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Journal of Environmental Quality Abstract - Surface Water Quality

Parameter Importance and Uncertainty in Predicting Runoff Pesticide Reduction with Filter Strips


This article in JEQ

  1. Vol. 39 No. 2, p. 630-641
    Received: Aug 3, 2009

    * Corresponding author(s): carpena@ufl.edu
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  1. Rafael Muñoz-Carpena *a,
  2. Garey A. Foxb and
  3. George J. Sabbaghc
  1. a Agricultural and Biological Engineering Dep., Univ. of Florida, 287 Frazier Rogers Hall, Gainesville, FL 32611-0570;
    b Dep. of Biosystems and Agricultural Engineering, Oklahoma State Univ., 120 Agricultural Hall, Stillwater, OK 74078;
    c Bayer Crop Science, Oklahoma State Univ., 17745 South Metcalf, Stilwell, KS 66085. Assigned to Associate Editor Pamela Rice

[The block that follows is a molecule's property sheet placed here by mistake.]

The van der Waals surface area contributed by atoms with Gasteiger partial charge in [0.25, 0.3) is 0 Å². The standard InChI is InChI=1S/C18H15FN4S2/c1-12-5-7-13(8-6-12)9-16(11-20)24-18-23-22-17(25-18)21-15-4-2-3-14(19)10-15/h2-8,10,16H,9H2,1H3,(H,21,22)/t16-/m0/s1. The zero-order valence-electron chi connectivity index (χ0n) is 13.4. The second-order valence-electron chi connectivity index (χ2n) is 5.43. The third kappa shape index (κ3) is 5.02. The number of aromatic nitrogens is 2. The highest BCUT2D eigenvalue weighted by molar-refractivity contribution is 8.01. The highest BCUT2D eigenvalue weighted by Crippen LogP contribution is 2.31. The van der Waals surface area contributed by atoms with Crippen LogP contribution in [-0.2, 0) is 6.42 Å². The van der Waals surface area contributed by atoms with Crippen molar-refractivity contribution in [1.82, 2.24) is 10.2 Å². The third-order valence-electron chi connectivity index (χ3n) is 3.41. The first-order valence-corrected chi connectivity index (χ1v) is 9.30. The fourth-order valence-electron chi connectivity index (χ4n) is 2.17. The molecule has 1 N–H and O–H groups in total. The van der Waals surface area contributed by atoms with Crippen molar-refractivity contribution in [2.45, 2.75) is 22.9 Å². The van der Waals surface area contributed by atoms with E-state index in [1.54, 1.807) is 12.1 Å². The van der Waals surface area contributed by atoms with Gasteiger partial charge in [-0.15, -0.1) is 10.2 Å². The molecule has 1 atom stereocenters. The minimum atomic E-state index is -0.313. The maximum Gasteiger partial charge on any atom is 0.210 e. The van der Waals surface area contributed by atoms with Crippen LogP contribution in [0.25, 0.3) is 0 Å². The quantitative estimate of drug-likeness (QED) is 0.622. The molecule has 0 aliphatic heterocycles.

Vegetative filter strips (VFS) are an environmental management tool used to reduce sediment and pesticide transport from surface runoff. Numerical models of VFS such as the Vegetative Filter Strip Modeling System (VFSMOD-W) are capable of predicting runoff, sediment, and pesticide reduction and can be useful tools to understand the effectiveness of VFS and environmental conditions under which they may be ineffective. However, as part of the modeling process, it is critical to identify input factor importance and quantify uncertainty in predicted runoff, sediment, and pesticide reductions. This research used state-of-the-art global sensitivity and uncertainty analysis tools, a screening method (Morris) and a variance-based method (extended Fourier Analysis Sensitivity Test), to evaluate VFSMOD-W under a range of field scenarios. The three VFS studies analyzed were conducted on silty clay loam and silt loam soils under uniform, sheet flow conditions and included atrazine, chlorpyrifos, cyanazine, metolachlor, pendimethalin, and terbuthylazine data. Saturated hydraulic conductivity was the most important input factor for predicting infiltration and runoff, explaining >75% of the total output variance for studies with smaller hydraulic loading rates (∼100–150 mm equivalent depths) and ∼50% for the higher loading rate (∼280-mm equivalent depth). Important input factors for predicting sedimentation included hydraulic conductivity, average particle size, and the filter's Manning's roughness coefficient. Input factor importance for pesticide trapping was controlled by infiltration and, therefore, hydraulic conductivity. Global uncertainty analyses suggested a wide range of reductions for runoff (95% confidence intervals of 7–93%), sediment (84–100%), and pesticide (43–100%) . Pesticide trapping probability distributions fell between runoff and sediment reduction distributions as a function of the pesticides' sorption. Seemingly equivalent VFS exhibited unique and complex trapping responses dependent on the hydraulic and sediment loading rates, and therefore, process-based modeling of VFS is required.

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